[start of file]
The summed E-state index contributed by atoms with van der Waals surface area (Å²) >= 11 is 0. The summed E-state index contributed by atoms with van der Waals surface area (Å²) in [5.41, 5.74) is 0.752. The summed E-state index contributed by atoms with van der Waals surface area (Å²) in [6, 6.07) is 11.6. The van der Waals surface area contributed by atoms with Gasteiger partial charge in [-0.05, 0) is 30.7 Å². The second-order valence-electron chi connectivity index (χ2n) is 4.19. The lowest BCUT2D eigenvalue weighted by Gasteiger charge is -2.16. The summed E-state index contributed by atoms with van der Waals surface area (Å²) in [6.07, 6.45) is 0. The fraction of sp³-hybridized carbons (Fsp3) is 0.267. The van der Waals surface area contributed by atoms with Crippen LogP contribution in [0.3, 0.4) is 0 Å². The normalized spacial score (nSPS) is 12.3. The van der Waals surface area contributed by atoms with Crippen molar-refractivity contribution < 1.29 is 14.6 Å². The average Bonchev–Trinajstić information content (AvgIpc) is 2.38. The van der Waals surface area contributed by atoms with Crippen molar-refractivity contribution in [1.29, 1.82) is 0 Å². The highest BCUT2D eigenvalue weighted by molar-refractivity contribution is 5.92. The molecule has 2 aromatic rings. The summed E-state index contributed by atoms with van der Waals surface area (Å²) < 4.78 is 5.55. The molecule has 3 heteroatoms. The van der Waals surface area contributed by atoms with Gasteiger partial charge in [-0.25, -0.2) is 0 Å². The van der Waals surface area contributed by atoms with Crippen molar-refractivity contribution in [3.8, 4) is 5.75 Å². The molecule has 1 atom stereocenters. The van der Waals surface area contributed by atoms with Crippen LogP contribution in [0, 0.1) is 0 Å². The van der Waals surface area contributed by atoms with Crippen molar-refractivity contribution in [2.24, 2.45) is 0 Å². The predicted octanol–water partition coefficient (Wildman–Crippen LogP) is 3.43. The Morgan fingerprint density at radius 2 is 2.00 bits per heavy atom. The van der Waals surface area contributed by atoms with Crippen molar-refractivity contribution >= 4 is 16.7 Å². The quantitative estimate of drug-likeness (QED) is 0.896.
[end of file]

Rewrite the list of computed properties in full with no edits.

The summed E-state index contributed by atoms with van der Waals surface area (Å²) >= 11 is 0. The summed E-state index contributed by atoms with van der Waals surface area (Å²) in [5.41, 5.74) is 0.752. The summed E-state index contributed by atoms with van der Waals surface area (Å²) in [6, 6.07) is 11.6. The van der Waals surface area contributed by atoms with Gasteiger partial charge in [-0.05, 0) is 30.7 Å². The second-order valence-electron chi connectivity index (χ2n) is 4.19. The lowest BCUT2D eigenvalue weighted by Gasteiger charge is -2.16. The summed E-state index contributed by atoms with van der Waals surface area (Å²) in [6.07, 6.45) is 0. The fraction of sp³-hybridized carbons (Fsp3) is 0.267. The van der Waals surface area contributed by atoms with Crippen LogP contribution in [0.3, 0.4) is 0 Å². The normalized spacial score (nSPS) is 12.3. The van der Waals surface area contributed by atoms with Crippen molar-refractivity contribution < 1.29 is 14.6 Å². The average Bonchev–Trinajstić information content (AvgIpc) is 2.38. The van der Waals surface area contributed by atoms with Crippen molar-refractivity contribution in [1.29, 1.82) is 0 Å². The highest BCUT2D eigenvalue weighted by molar-refractivity contribution is 5.92. The molecule has 2 aromatic rings. The summed E-state index contributed by atoms with van der Waals surface area (Å²) < 4.78 is 5.55. The molecule has 3 heteroatoms. The van der Waals surface area contributed by atoms with Gasteiger partial charge in [-0.25, -0.2) is 0 Å². The van der Waals surface area contributed by atoms with Crippen molar-refractivity contribution in [3.8, 4) is 5.75 Å². The molecule has 1 atom stereocenters. The van der Waals surface area contributed by atoms with Crippen LogP contribution in [0, 0.1) is 0 Å². The van der Waals surface area contributed by atoms with Crippen molar-refractivity contribution in [2.24, 2.45) is 0 Å². The predicted octanol–water partition coefficient (Wildman–Crippen LogP) is 3.43. The Morgan fingerprint density at radius 2 is 2.00 bits per heavy atom. The van der Waals surface area contributed by atoms with Crippen molar-refractivity contribution >= 4 is 16.7 Å². The quantitative estimate of drug-likeness (QED) is 0.896.